Shakespeare in a Divided America: What His Plays Tell Us about Our Past and Future

Shakespeare in a Divided America: What His Plays Tell Us about Our Past and Future

From leading scholar James Shapiro, a timely exploration of what Shakespeare's plays reveal about our divided land, from Revolutionary times to the present day

Read at school by almost every student, staged in theaters across the land, and long highly valued by both conservatives and liberals alike, Shakespeare's plays are rare common ground in the United States. For well over two centuries now, Americans of all stripes--presidents and activists, writers and soldiers--have turned to Shakespeare's works to address the nation's political fault lines, such as manifest destiny, race, gender, immigration, and free speech. In a narrative arching across the centuries, James Shapiro traces the unparalleled role of Shakespeare's 400-year-old tragedies and comedies in making sense of so many of these issues on which American identity has turned. Reflecting on how Shakespeare has been invoked--and at times weaponized--at pivotal moments in our past, Shapiro takes us from President John Quincy Adams's disgust with Desdemona's interracial marriage to Othello, to Abraham Lincoln's and his assassin John Wilkes Booth's competing obsessions with the plays, up through the fraught debates over marriage and same-sex love at the heart of the celebrated adaptations Kiss Me Kate and Shakespeare in Love. His narrative culminates in the 2017 controversy over the staging of Julius Caesar in Central Park, in which a Trump-like leader is assassinated.

Extraordinarily researched, Shakespeare in a Divided America shows that no writer has been more closely embraced by Americans, or has shed more light on the hot-button issues in our history. Indeed, it is by better understanding Shakespeare's role in American life, Shapiro argues, that we might begin to mend our bitterly divided land.

Title:Shakespeare in a Divided America: What His Plays Tell Us about Our Past and Future
Edition Language:English
ISBN:9780525522294
Format Type:

    Shakespeare in a Divided America: What His Plays Tell Us about Our Past and Future Reviews

  • Ken

    Two points of interest: This book was selected by the New York Times as one of the "Ten Best Books of 2020." Very cool. Also, everything I wrote below was written under the influence of Trump (as Divi...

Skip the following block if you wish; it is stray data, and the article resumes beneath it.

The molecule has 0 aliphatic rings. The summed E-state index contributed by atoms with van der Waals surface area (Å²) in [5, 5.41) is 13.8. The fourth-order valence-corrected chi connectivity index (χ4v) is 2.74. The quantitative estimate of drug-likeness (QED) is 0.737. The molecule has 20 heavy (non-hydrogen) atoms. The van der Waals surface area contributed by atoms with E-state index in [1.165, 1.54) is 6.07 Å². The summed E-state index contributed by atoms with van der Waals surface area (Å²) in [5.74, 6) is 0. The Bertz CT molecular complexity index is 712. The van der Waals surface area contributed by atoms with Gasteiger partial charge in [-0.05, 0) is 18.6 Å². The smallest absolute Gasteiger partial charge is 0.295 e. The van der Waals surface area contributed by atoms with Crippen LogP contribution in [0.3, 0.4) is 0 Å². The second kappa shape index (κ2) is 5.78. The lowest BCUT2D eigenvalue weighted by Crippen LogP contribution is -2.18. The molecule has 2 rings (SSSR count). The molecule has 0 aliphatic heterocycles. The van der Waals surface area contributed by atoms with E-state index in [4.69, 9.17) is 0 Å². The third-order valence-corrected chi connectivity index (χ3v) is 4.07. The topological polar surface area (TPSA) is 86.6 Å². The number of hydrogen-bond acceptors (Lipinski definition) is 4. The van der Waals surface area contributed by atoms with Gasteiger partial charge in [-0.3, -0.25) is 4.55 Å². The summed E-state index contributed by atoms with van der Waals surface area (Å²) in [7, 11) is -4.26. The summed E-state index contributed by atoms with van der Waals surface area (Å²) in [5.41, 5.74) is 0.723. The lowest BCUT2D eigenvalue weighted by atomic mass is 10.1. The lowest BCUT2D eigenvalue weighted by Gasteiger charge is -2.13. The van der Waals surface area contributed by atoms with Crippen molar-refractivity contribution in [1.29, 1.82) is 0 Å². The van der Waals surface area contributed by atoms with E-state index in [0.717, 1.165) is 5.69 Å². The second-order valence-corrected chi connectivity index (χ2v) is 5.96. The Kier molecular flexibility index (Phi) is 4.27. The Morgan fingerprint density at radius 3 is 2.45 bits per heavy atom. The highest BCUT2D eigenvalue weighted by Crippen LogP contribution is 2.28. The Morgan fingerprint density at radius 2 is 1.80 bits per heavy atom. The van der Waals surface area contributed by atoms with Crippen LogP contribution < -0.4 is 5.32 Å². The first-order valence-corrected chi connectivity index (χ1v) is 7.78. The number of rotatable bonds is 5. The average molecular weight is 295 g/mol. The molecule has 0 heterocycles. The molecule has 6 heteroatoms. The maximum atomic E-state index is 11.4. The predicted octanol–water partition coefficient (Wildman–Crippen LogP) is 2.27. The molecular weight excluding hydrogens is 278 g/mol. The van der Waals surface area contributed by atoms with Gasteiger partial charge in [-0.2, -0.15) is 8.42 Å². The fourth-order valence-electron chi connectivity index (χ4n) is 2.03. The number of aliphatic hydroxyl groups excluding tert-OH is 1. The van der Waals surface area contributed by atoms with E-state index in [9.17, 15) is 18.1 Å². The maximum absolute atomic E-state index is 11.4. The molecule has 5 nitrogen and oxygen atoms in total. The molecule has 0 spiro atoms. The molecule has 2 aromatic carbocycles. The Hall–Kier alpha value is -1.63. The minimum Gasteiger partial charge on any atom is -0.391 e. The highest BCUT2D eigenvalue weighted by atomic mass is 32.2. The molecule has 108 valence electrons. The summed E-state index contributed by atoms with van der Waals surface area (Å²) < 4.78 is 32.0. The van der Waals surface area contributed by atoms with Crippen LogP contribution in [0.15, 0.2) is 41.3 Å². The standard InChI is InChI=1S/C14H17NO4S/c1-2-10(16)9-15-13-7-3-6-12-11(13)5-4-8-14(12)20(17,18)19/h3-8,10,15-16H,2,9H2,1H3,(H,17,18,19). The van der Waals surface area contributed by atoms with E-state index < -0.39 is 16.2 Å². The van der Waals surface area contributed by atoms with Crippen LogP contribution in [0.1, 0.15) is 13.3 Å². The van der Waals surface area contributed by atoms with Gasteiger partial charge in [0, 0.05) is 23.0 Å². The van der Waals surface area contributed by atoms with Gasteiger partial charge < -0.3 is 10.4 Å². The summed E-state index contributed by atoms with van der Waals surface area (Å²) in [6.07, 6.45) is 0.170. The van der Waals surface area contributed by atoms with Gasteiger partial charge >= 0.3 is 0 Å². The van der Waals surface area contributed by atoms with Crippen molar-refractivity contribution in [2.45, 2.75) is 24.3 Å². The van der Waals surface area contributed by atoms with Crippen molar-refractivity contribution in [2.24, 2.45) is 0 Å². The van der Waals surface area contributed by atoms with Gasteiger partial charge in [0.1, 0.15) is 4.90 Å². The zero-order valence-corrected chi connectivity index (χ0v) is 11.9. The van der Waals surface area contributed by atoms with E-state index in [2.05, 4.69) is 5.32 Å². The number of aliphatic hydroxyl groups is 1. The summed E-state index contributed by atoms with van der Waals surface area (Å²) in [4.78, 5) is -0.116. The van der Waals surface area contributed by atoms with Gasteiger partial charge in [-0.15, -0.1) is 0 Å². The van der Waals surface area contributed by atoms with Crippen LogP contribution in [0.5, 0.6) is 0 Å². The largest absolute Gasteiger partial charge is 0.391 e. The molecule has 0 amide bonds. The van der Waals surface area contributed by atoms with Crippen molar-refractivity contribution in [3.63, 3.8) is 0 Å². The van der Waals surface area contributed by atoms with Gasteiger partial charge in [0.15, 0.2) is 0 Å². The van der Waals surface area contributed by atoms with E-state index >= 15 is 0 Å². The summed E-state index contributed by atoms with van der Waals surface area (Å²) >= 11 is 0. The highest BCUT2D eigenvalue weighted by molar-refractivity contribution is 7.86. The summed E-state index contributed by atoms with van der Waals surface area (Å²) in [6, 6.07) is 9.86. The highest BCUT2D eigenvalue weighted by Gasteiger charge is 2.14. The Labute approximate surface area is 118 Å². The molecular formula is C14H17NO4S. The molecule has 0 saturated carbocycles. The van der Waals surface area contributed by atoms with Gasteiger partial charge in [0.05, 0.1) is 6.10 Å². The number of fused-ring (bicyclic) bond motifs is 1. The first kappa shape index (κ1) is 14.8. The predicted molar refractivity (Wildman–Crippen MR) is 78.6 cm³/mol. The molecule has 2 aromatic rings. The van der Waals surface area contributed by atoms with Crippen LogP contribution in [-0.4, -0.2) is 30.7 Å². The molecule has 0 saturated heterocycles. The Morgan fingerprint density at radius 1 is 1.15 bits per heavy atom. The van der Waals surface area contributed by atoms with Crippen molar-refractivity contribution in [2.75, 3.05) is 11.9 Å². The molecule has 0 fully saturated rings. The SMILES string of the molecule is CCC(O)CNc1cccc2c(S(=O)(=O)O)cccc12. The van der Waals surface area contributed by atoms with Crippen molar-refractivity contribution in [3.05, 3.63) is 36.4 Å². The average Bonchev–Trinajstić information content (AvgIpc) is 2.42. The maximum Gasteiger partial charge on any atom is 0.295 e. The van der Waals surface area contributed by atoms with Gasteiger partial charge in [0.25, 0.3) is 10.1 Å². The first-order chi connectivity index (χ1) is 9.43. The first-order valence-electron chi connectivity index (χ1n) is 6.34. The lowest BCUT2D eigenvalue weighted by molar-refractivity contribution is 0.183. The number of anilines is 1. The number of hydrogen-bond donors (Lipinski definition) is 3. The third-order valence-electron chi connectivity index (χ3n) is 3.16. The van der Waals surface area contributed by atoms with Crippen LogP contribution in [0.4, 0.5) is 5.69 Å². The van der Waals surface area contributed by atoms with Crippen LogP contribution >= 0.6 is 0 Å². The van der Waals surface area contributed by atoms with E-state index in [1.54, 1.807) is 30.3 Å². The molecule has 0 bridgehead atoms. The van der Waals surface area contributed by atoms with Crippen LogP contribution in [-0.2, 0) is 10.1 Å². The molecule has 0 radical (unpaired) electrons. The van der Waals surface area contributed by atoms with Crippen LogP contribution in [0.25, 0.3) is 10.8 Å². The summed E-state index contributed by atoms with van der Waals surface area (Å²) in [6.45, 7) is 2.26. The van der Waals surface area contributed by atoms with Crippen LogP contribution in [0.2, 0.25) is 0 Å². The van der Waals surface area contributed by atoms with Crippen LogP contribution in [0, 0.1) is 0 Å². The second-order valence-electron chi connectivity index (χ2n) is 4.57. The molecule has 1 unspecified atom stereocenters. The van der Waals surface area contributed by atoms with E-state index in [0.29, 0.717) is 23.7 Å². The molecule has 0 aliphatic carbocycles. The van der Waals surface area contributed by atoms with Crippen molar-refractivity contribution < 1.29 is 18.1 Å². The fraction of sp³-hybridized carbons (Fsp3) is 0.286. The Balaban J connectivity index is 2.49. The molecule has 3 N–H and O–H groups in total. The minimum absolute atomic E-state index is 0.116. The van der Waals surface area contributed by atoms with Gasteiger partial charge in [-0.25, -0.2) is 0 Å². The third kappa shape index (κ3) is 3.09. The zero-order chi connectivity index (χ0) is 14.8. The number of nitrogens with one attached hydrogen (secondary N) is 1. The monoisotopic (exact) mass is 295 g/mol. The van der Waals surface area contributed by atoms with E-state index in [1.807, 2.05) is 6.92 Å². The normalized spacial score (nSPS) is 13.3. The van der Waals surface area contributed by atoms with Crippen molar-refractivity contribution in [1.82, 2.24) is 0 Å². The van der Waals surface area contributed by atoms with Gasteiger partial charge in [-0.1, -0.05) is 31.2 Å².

• David

    I finished this book just as the United States Capitol Building was reclaimed following a brief but alarming and seditious siege at the hands of fellow Americans. In that context, this passage from th...

  • Alex

    I wouldn't have read this if it hadn't appeared on the New York Times Best Books of 2020 but thankful I did. A remarkable examination of how Shakespeare as a cultural product has been used across the ...

  • Bruce Katz

    Extremely interesting, engaging, and thoughtful. Shapiro looks at a number of stress points in American culture -- race, immigration, class, nationalism, gender, etc. -- and explores how those stresso...

  • Inkspill

    I picked this one up because it had Shakespeare in the title, I had no clues what the book was about. You could say this was an impulsive buy. What an interesting read, I wasn’t sure how much I woul...

  • Donald Powell

    A creative view of Shakespeare in America. The author is a Shakespeare expert. My understanding of of the plays (I have yet to even read them all) is evident in following the analysis. It was an inter...

  • Emma

    A gripping, intriguing look into how the works of Shakespeare have shaped and reflected the development of the United States. The first few chapters build on primary documents provided in Shapiro’s ...

  • Laura

    From BBC Radio 4:Leading scholar James Shapiro makes a timely exploration of what Shakespeare’s plays reveal about deep divisions in the United States - from revolutionary times to the present day.T...

  • Charles Phillips

    Shapiro's Shakespeare studies have often been attacked for their inaccuracies and glibness (in fact, an entire tome was produced to rebut his Year of Lear book), but I enjoy them still. And this one i...

  • Mehrsa

    What a fascinating thread to follow thru American history. It starts with the Trump/Caesar show in central park and winds its way thru American history using reactions to Shakespeare. The most tedious...